UAE's Arabtec agrees $40 billion housing project with Egypt army

Reuters and Ahram Online, Monday 10 Mar 2014

One million low-income housing units to cover 160 million sqm, with most of the units in Greater Cairo

Arabtec Holding, the largest construction firm in the UAE by market capital.(photo: Reuters)

Arabtec Holding ARTC.DU, Dubai's largest listed construction firm, has agreed with the Egyptian army to build one million houses in a project worth LE280 billion ($40.23 billion), it said in a statement on Sunday.

The project, one of the biggest in the region, is seen as a boost to the country of 85 million which has been struggling to attract tourists and foreign investors, amid political turmoil, and saw its foreign reserves drop to a critical low last year.

It will cover 160 million square metres across 13 sites in Egypt for lower income individuals.

The capital will get the lion's share of the units, covering 149 million square metres, while Alexandria, Egypt's second largest city, will have 964,000 square metres, according to state-run Al-Ahram Arabic website.

Other governorates covered by the project include Menoufia and Fayyoum in lower Egypt, as well as Beni Suef, Minya, Assiut, Sohag, Qena, and Luxor in economically disadvantaged Upper Egypt, says Al-Ahram.

The company said it expected that work on the project would start in the third quarter of this year and be completed before 2020, but delivery of units will start in 2017, according to Al-Ahram.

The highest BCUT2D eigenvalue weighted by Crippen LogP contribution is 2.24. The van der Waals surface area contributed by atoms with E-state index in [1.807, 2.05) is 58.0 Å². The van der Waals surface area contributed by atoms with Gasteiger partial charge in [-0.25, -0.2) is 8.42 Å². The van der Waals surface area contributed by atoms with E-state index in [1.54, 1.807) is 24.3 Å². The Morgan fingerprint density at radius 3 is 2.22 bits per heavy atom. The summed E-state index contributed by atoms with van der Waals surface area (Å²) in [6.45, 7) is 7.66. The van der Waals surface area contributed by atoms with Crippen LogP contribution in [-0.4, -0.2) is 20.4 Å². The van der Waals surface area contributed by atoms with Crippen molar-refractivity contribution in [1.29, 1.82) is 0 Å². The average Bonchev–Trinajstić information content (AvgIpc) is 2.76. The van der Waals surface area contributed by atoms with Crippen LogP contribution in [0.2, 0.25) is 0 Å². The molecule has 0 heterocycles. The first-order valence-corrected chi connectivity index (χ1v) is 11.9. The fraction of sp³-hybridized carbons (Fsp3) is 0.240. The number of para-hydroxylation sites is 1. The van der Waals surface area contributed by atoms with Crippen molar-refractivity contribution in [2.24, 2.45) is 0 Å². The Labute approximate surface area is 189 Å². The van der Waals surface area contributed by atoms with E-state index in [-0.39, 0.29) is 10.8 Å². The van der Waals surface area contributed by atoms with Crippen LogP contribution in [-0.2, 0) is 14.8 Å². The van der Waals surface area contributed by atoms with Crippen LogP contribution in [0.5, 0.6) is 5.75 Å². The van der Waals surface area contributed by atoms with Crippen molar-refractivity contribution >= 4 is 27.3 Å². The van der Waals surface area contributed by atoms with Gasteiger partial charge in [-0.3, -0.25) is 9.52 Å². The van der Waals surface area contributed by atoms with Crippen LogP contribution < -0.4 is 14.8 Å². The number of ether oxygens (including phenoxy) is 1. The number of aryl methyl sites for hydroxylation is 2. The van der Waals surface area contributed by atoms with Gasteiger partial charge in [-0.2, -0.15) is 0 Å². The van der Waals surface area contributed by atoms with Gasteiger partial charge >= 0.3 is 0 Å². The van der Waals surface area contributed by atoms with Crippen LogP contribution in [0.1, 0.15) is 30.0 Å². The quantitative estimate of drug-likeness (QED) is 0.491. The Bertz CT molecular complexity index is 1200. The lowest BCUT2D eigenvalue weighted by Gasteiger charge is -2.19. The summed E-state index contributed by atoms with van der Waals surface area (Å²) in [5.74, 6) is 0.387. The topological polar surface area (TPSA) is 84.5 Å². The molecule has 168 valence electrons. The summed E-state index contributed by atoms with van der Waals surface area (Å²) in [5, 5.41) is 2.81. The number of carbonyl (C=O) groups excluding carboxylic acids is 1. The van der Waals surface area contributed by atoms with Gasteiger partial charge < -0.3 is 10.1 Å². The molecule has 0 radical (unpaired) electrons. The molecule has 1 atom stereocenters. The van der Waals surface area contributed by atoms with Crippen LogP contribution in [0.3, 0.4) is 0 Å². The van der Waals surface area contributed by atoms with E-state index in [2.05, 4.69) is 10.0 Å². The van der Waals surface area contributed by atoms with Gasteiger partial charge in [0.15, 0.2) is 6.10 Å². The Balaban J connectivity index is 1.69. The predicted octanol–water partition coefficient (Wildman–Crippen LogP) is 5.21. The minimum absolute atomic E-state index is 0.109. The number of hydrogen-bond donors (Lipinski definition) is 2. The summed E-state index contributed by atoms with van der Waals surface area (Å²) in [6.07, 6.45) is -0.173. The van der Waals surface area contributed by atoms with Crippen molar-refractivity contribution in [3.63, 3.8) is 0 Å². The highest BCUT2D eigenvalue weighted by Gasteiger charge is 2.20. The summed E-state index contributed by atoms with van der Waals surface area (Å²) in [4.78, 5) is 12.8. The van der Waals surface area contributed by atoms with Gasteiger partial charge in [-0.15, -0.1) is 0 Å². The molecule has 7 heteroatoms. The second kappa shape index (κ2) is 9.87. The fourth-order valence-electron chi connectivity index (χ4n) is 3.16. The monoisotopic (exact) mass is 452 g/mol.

Payment periods for home-buyers will be for up to 20 years, according to Al-Ahram, with a relatively low advance payment of LE10,000 - LE15,000.

The firm did not say how the project will be financed but Hasan Ismail, Arabtec's chief executive, told Reuters on the sidelines of a press conference in Cairo that the land will be given for free.

This will allow Arabtec to offer the units at a 30 to 40 percent discount, according to Al-Ahram.

Ismail added that there will be an agreement with around 40 banks in Egypt to provide financial facilities for limited income individuals.

Egypt's economy has been struggling since a mass uprising toppled autocrat Hosni Mubarak in 2011 when millions of Egyptians took to the streets calling for social justice and better distribution of wealth as well as an end to corruption.

One year later, the same demands emerged bringing an end to Islamist president Mohamed Morsi who was toppled after only one year in office when the army, prompted by mass protests, ousted him on 3 July.

The United Arab Emirates, Saudi Arabia and Kuwait have pledged more than $12 billion to help boost Egypt's economy.

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